If there was one word to describe Grawlixes’ music, it would be tender. The music from this five-piece coils around you like a serpent, drawing you in until you feel like every lyric was written just for you. Penelope Esplin and Robin Cederman recorded the first Grawlixes album as lovers. Since then they have garnered the support of three more members (Alex Vaastra, Emma Hattaway, and Hikurangi Schaverien-Kaa) and romantically split up. Although sad, much like the legendary Stevie Nicks and Lindsay Buckingham relationship, the pair have managed to turn this split into some bewitching music and can be heard singing together on tracks like City Across the Bay.
The arrangement on this album is subtle yet well thought out. The instrumentals seamlessly blend together and each line has purpose. Vaastra on the violin has steered away from the traditional folk role you would expect of the violin and has used slightly more experimental techniques to give the instrument a standout position (Honey Bees, Creature of Habit, The Wrong Idea).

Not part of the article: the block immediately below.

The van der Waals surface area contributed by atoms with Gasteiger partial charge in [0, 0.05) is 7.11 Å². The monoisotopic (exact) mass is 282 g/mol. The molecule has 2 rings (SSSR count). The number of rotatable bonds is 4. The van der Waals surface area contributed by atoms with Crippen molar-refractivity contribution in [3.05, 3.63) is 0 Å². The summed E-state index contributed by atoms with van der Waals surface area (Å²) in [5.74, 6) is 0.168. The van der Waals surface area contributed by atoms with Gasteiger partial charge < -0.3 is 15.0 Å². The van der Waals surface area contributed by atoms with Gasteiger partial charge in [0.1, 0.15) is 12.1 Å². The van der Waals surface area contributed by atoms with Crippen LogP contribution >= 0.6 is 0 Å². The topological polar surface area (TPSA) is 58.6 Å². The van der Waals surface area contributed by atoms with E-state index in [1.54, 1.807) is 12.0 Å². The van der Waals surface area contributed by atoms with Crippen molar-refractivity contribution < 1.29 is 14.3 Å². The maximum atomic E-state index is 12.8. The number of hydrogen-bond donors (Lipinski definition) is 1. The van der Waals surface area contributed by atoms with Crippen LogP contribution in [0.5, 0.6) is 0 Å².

The album starts off strong with Honey Bees, a slow-rolling, Norah Jones-esque tune, however, the highlight of this album is the track Dalliance. By definition, a dalliance is a casual romantic relationship, and that is exactly what the song is, casual and romantic. Esplin’s opening accordion theme instantly transports you to the banks of the river Sein without ever feeling cliche. Love You to Death ends with Never Invited, a beautifully introspective track that closes out an album that is in a flux state between backyard folk and back-room bar ballads that will leave you with bated breath for what comes next from Grawlixes.